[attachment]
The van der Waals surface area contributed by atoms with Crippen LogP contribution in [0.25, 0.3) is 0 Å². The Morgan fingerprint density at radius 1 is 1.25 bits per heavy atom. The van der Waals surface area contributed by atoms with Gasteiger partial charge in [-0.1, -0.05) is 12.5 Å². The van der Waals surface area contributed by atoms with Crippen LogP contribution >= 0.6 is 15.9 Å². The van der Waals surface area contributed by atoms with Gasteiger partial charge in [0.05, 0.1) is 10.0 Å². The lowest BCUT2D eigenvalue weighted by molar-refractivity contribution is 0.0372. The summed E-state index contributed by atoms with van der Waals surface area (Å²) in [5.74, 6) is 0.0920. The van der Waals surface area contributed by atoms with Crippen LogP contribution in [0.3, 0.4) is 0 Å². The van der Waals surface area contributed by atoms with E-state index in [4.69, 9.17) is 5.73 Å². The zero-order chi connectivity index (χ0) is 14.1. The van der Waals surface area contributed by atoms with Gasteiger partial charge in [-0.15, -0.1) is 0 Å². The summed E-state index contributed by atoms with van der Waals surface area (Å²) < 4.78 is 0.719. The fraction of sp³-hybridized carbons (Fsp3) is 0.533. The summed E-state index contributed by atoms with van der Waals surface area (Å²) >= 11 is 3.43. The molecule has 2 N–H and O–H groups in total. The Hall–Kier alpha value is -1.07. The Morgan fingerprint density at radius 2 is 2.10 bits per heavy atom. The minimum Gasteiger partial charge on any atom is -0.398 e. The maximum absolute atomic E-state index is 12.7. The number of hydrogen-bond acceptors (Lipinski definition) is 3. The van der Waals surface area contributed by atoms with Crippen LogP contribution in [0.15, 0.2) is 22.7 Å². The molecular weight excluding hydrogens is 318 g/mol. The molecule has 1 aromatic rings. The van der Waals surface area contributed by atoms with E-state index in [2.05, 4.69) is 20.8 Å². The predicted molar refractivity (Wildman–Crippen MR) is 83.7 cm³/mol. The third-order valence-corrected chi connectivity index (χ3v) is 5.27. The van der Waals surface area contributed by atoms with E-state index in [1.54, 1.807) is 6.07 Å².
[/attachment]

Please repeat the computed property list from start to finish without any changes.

The van der Waals surface area contributed by atoms with Crippen LogP contribution in [0.25, 0.3) is 0 Å². The Morgan fingerprint density at radius 1 is 1.25 bits per heavy atom. The van der Waals surface area contributed by atoms with Gasteiger partial charge in [-0.1, -0.05) is 12.5 Å². The van der Waals surface area contributed by atoms with Crippen LogP contribution >= 0.6 is 15.9 Å². The van der Waals surface area contributed by atoms with Gasteiger partial charge in [0.05, 0.1) is 10.0 Å². The lowest BCUT2D eigenvalue weighted by molar-refractivity contribution is 0.0372. The summed E-state index contributed by atoms with van der Waals surface area (Å²) in [5.74, 6) is 0.0920. The van der Waals surface area contributed by atoms with Crippen LogP contribution in [0.3, 0.4) is 0 Å². The van der Waals surface area contributed by atoms with E-state index in [4.69, 9.17) is 5.73 Å². The zero-order chi connectivity index (χ0) is 14.1. The van der Waals surface area contributed by atoms with Gasteiger partial charge in [-0.15, -0.1) is 0 Å². The summed E-state index contributed by atoms with van der Waals surface area (Å²) < 4.78 is 0.719. The fraction of sp³-hybridized carbons (Fsp3) is 0.533. The summed E-state index contributed by atoms with van der Waals surface area (Å²) >= 11 is 3.43. The molecule has 2 N–H and O–H groups in total. The Hall–Kier alpha value is -1.07. The Morgan fingerprint density at radius 2 is 2.10 bits per heavy atom. The minimum Gasteiger partial charge on any atom is -0.398 e. The maximum absolute atomic E-state index is 12.7. The number of hydrogen-bond acceptors (Lipinski definition) is 3. The van der Waals surface area contributed by atoms with Crippen LogP contribution in [0.15, 0.2) is 22.7 Å². The molecular weight excluding hydrogens is 318 g/mol. The molecule has 1 aromatic rings. The van der Waals surface area contributed by atoms with E-state index in [2.05, 4.69) is 20.8 Å². The predicted molar refractivity (Wildman–Crippen MR) is 83.7 cm³/mol. The third-order valence-corrected chi connectivity index (χ3v) is 5.27. The van der Waals surface area contributed by atoms with E-state index in [1.54, 1.807) is 6.07 Å².